Are We Free By Right or Not?

The COVID-19 response has raised questions regarding freedom in Western societies that we thought a few years ago were settled. Is freedom something we are allowed, or granted? Or is it something we are born with, which can therefore only be removed? What is the status, now or in the future, of a child born into slavery, or a child born into a camp in Xinjiang or North Korea, or a child born into a digitized, centrally managed society of some future Western dystopia?


The temptation through COVID-19 has been to use science or evidence to oppose the removal of our rights. Why should a college student be subject to a vaccine mandate if they already have post-infection immunity, or an unvaccinated person have travel restricted when the vaccinated have higher infection rates? Such approaches are tempting to embrace, as they’re based on logic and thus hard to refute. But they serve those who would remove freedom by reinforcing the fundamental requirements they need to justify their tyranny.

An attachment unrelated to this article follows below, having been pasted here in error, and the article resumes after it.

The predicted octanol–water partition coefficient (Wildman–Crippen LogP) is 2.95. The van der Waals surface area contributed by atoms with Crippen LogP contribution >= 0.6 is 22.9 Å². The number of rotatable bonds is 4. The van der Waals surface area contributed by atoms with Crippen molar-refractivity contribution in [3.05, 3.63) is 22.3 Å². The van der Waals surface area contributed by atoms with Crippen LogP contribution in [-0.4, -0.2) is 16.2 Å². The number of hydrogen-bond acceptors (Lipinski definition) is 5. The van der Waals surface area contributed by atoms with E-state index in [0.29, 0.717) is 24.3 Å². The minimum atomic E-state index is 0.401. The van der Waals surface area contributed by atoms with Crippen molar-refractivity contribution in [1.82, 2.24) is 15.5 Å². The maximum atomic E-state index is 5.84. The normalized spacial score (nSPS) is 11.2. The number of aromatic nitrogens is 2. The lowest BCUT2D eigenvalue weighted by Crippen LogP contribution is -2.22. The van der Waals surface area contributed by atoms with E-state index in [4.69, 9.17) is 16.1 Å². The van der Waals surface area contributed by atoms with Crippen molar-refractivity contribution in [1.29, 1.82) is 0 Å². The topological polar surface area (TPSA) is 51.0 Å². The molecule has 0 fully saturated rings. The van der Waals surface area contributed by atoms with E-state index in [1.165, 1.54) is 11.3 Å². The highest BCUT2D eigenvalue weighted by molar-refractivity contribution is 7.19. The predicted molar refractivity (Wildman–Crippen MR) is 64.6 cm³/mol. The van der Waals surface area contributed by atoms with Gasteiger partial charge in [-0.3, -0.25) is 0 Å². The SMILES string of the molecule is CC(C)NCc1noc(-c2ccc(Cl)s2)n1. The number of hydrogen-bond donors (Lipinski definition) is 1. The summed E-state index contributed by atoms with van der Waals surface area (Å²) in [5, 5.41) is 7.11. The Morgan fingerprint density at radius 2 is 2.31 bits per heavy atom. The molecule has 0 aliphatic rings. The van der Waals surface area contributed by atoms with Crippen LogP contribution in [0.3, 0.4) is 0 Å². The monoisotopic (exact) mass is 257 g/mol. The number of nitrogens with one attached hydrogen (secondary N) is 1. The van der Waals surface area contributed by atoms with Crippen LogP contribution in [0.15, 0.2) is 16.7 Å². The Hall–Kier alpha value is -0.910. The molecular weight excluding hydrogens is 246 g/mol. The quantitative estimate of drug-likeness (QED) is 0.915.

They reinforce the tyrant’s requirement that freedom is granted based on actions or status, not the simple reality of one’s birth.

We are free, or we are not. Science and logic cannot be the arbiters of that freedom.

The COVID-19 Crisis Should Awaken, Not Enslave Us

COVID-19 vaccine mandates have highlighted society’s creeping acceptance of anchoring basic human rights to medical status. Like many public health physicians, I accepted, even supported, mandating measles vaccination for school entry. Measles does, after all, kill many globally. I was also fine with hepatitis B vaccination for my workplace. Both vaccines are generally considered safe, and very effective in blocking the target disease. My medical training emphasized that those who were anti-vaccination were equivalent to flat-earthers.

The COVID-19 public health response stepped this up, requiring injections as a prerequisite for both adults and children to participate in normal community activities. “Vaccination status” governed “access” to rights considered fundamental under the Universal Declaration of Human Rights—including the right to work, travel, socialize, and access education. It has even determined the right to access health care. Medical coercion has emerged from the shadows into the mainstream of public health.